The Manchester Grammar School admits pupils solely on the basis of their academic ability. Entry at 9 and 10 consists of internal assessments (no examination) and entry at 11 is assessed by performance in our entrance examination. Amongst those pupils are a number each year with specific learning difficulties both diagnosed and undiagnosed. Parents of candidates with a diagnosis are strongly encouraged to declare it prior to admission so that requirements and provision can be discussed and fully understood. Conditions routinely accommodated include autism spectrum disorders such as Asperger’s; dyslexia, dyspraxia and related conditions; Tourette’s syndrome and related conditions; ADD and ADHD; visual and hearing impairment; mobility restriction. Pupils with specific learning difficulties are accommodated in normal classes subject to reasonable adjustment and supported outside the classroom by Year Group Tutors, Form Tutors and the School Medical Services, all under the guidance of the Learning Support Department. A very small number of pupils receive support in the classroom. The Learning Support department comprises Head of Learning Support and learning Support Specialist. Facilities are available for screening and support for a wide range of needs. External specialists are available where appropriate and specialist tuition for pupils with specific requirements can be arranged. As an institution we are philosophically predisposed to do all we can, to make a Manchester Grammar School education accessible to all pupils who can benefit from it.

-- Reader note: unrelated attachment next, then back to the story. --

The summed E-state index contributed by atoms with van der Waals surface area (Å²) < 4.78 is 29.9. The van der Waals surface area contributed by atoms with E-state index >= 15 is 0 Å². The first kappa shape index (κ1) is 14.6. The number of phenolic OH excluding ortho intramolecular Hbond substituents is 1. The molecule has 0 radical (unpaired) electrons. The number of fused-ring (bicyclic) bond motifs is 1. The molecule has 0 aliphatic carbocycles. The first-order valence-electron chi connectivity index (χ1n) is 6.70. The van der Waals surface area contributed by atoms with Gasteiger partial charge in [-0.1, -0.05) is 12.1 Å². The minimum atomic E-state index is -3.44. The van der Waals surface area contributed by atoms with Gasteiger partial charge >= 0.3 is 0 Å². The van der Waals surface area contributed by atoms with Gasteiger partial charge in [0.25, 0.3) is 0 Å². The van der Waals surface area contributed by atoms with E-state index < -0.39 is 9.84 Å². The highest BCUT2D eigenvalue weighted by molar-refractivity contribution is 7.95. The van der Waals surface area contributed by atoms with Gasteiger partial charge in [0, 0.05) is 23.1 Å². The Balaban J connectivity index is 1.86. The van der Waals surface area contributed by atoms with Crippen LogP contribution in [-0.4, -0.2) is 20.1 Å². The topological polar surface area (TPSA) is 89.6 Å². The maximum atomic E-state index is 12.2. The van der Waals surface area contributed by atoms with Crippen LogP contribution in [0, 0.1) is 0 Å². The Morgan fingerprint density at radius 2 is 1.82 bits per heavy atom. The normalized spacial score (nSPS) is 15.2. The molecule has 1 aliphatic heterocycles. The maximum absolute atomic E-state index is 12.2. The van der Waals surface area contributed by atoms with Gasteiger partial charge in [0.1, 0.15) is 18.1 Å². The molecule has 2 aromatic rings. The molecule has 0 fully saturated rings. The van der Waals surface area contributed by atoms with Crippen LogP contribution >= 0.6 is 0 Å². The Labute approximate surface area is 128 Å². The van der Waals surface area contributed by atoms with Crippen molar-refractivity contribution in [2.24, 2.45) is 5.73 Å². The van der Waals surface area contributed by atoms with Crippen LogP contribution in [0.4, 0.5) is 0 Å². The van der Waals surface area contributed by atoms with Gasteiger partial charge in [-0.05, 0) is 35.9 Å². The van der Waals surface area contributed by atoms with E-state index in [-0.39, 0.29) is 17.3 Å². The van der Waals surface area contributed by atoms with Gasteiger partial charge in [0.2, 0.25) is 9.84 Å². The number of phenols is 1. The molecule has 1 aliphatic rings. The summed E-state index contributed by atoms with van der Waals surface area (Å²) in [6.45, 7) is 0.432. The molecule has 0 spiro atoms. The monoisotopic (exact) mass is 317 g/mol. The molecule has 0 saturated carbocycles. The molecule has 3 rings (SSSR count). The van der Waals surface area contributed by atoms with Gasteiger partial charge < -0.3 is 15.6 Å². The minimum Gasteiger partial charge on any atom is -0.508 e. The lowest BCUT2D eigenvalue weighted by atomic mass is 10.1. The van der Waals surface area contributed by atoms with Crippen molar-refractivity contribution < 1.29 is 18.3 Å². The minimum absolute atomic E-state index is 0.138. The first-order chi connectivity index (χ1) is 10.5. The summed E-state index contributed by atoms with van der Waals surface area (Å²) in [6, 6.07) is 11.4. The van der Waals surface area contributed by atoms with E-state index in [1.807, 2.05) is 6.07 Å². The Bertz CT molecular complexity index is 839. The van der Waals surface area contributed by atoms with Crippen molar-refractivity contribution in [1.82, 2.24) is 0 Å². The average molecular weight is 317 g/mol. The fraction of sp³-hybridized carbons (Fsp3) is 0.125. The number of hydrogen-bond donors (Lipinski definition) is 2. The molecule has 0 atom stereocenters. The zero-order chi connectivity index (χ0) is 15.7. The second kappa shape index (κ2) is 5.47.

“Our history dates back to the time of Henry VIII, when The Manchester Grammar School was founded in 1515 by Hugh Oldham, Bishop of Exeter, to provide ‘godliness and good learning’ to the poor boys of Manchester.
The School proceeded to build a reputation as one of the country’s leading educational establishments, a position it still holds today as an independent day school.
Much has changed in the intervening five hundred years, but our core mission to educate the brightest young men in the North of England regardless of their social, cultural, religious and financial background, has not.
We aim to teach boys to think for themselves and to develop a life-long love of learning. Lessons are taught by academic specialists with a passion for their subject, and teaching goes well beyond the narrow confines of examination syllabuses, offering our students the best preparation for the very top universities, both in this country and abroad.
There is, however, much more to an MGS education than what happens in the classroom. What makes this School truly special is the outstanding achievement of our pupils in areas such as sport, music and drama, and in keeping with Hugh Oldham’s aims we produce well rounded young men who have a true sense of service to their communities.
As a former MGS pupil myself, I know just how much of an impact the School has had on my life. This is an extraordinary school, and I am very proud of all that we do. An education at MGS is a true adventure for ambitious boys with enquiring minds.
I do hope that you will enjoy finding out more about us.